No one in the U.S. administration — let alone President Bush or Deputy Secretary of State Richard Armitage — has suggested anything of the kind to any Pakistani official, including President Pervez Musharraf. Although U.S.-Pakistani discussions cover a whole range of issues, including nonproliferation issues, nonproliferation is not an issue of current concern in our relations.

Pakistan’s commitment to nonproliferation of weapons of mass destruction, including nuclear weapons, technology, materials, etc., is beyond question. So is its commitment to the global war on terrorism. No one does a service to nonproliferation or the war on terror by reflexively calling into question Pakistan’s commitments on these issues.

TALAT WASEEM

Press counselor

Embassy of Pakistan

Washington

A different kind of diplomacy

As a former career Foreign Service officer who has worked in the private sector since 1992, let me comment on Lyn Nofziger’s review of Joel Mowbray’s book, “Dangerous Diplomacy” (“Inside the State Department,” Op-Ed, Tuesday). Though Mr. Nofziger and Mr. Mowbray capture the essence of a State Department problem — career Foreign Service officers putting the interests of other nations ahead of those of the United States — their solution of having more political appointees at the State Department need not be the answer. There are more effective ways to accomplish what Mr. Nofziger and Mr. Mowbray want.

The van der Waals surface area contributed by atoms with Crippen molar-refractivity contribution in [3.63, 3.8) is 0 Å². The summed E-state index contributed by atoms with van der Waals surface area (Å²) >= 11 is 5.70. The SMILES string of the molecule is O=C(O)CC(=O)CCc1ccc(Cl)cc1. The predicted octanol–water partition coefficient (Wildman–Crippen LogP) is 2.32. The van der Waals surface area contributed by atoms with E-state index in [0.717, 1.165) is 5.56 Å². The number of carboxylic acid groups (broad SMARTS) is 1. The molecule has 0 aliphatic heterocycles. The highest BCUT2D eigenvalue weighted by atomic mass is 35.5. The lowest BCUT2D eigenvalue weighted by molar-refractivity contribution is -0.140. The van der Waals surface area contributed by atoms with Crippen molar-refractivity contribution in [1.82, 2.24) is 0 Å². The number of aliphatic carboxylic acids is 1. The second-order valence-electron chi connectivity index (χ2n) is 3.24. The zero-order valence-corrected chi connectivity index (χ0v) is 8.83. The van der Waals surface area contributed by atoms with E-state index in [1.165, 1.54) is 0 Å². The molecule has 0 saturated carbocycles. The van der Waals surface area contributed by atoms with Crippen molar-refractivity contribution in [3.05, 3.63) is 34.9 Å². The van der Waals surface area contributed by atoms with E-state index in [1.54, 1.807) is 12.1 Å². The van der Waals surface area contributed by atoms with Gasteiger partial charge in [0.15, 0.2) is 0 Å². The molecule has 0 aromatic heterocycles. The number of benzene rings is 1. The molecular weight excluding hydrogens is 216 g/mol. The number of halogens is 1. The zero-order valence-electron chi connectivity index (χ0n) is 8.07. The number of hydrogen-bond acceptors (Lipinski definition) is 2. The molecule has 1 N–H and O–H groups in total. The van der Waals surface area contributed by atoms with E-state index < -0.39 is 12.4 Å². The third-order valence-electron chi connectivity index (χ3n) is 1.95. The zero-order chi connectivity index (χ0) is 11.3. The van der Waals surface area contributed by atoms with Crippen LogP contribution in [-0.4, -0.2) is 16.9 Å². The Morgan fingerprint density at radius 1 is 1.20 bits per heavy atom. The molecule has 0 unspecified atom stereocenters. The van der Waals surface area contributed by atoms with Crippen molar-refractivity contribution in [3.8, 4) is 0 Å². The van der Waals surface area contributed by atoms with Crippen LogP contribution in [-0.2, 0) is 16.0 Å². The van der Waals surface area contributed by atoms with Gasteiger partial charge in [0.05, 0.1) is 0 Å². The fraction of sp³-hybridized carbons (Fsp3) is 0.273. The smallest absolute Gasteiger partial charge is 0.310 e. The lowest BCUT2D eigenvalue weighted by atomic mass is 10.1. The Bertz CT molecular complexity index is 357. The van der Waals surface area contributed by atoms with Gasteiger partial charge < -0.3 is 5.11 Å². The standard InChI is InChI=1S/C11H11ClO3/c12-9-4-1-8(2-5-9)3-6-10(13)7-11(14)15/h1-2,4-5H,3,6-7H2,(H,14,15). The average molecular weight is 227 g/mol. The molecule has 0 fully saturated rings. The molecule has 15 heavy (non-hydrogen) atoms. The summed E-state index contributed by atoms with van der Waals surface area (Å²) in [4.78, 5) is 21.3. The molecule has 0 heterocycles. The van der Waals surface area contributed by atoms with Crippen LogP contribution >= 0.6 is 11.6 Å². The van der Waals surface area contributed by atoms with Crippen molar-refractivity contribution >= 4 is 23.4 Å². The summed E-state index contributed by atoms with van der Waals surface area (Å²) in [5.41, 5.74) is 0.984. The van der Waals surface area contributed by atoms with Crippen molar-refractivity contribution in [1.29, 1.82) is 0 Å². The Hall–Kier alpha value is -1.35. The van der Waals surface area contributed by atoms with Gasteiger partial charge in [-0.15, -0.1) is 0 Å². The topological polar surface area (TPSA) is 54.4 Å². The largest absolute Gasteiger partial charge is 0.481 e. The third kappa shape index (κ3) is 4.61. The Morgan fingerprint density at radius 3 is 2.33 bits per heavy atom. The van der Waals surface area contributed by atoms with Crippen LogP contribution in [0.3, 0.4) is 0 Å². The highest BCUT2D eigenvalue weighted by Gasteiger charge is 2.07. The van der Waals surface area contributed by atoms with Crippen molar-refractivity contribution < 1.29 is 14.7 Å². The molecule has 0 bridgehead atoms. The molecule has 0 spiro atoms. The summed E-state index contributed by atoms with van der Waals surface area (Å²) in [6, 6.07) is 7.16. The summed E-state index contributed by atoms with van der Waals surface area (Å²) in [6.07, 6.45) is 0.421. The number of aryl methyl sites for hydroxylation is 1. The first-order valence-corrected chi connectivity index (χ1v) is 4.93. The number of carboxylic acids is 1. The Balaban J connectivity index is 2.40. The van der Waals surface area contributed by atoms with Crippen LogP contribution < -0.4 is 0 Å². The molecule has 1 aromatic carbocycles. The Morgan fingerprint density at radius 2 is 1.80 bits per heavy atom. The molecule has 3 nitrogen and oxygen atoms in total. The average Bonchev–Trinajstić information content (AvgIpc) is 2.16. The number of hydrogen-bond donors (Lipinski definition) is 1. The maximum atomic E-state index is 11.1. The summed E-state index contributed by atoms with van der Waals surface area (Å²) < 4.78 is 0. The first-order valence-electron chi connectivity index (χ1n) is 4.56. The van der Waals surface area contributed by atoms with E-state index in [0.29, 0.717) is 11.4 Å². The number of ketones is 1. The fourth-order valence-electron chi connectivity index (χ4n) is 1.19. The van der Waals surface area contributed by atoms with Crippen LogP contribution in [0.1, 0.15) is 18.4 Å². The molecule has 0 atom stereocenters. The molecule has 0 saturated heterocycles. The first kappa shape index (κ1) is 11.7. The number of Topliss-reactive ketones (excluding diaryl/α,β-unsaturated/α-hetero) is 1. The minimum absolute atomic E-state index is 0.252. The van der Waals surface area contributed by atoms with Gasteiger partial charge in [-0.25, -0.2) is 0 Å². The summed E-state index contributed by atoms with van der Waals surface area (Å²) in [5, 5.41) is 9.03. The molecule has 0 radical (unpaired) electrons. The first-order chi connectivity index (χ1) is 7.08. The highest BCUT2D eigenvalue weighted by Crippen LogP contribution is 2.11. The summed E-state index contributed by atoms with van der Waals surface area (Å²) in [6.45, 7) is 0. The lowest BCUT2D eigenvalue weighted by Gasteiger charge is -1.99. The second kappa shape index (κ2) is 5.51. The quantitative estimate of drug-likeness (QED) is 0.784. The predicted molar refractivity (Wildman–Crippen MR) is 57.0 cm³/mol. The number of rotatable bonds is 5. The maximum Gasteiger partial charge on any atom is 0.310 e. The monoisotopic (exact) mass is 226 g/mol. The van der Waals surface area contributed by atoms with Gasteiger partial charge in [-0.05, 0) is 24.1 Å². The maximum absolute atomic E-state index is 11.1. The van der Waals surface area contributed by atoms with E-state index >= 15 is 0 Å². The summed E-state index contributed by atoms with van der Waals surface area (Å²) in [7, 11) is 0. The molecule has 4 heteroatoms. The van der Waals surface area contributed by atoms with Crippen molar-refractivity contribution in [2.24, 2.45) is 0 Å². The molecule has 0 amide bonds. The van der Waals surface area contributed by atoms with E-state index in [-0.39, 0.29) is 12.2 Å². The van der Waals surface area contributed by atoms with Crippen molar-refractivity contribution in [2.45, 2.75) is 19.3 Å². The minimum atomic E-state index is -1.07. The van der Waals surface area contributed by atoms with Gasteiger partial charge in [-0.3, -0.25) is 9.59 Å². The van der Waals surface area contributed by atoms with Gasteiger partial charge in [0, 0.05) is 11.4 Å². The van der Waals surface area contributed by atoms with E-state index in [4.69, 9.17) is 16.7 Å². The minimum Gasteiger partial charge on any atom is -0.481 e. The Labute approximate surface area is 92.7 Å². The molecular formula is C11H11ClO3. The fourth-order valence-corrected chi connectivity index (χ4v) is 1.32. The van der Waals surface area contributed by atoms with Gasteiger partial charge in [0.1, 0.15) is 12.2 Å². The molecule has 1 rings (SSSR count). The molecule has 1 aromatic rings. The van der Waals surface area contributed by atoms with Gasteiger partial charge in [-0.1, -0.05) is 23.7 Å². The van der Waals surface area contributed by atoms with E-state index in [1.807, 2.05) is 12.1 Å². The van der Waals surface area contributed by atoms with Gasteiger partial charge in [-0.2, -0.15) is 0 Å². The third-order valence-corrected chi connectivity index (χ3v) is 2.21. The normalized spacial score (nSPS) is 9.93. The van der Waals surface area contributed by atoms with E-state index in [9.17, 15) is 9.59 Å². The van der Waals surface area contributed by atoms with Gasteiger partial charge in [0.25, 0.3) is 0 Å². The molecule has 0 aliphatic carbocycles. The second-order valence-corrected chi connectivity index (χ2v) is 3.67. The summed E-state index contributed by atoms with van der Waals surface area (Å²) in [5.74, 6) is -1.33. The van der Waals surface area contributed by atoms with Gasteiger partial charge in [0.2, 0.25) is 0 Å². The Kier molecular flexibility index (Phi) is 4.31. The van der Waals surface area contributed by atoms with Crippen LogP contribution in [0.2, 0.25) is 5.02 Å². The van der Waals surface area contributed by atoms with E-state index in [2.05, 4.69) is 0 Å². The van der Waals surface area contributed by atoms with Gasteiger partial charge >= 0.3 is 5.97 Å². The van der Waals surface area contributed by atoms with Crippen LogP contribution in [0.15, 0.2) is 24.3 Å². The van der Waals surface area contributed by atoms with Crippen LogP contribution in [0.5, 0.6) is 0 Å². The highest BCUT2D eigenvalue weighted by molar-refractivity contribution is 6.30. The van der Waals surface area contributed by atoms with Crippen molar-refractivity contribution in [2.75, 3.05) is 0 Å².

The real problem is a State Department culture that trains exceedingly bright Foreign Service officers to put foreign interests ahead of our own. Impossible, you say. No, not at all; let me explain. Our government bombards our missions abroad, mostly manned by Foreign Service officers, with myriad requests to seek support from foreign governments and entities on countless issues our country faces in international bodies, such as the United Nations, the Organization of American States, etc. Our officers go, almost on a daily basis, to all levels of foreign governments and societies, on orders from Washington, to request assistance or compliance with votes and issues before international bodies. Of course, those officers are supposed to be sensitive to the views of foreigners.

It does not take long for our Foreign Service officers to learn that the Foreign Service judges and evaluates them on their effectiveness at gaining access to foreign leaders. It also does not take long for those foreigners to realize that they have a handle to get something in return. They and we slowly turn our Foreign Service officers into agents of those foreign governments if our Foreign Service officers are to have the access and cooperation of foreigners that Washington requires of them.

If the Foreign Service is to be turned into an agency that pursues American interests, stop bothering its officers with requests to seek foreign assistance on issues of supposed interest to the American people. Stop bothering them with requests to produce countless reports. Just tell the Foreign Service what our policy is, what we want and that it is the service’s job to get it. Ask the Foreign Service for a plan of how it will accomplish the task. (Try not to micromanage from Washington.) The State Department would be surprised how quickly intelligent men and women of our service would get what our political leaders want. (Of course, the White House makes foreign policy. The Department of State and Foreign Service are errand boys. However, to make it work, those errand runners are crucial, and their instructions are critical.) The system does not require more politicians to make the Department of State more responsive to the president.

Oh, by the way, most foreign elites want and need to come to the United States. If we want to make a point, close the U.S. Consulate for a week, a month or a year. The message will be understood.

SHELDON AVENIUS

Arlington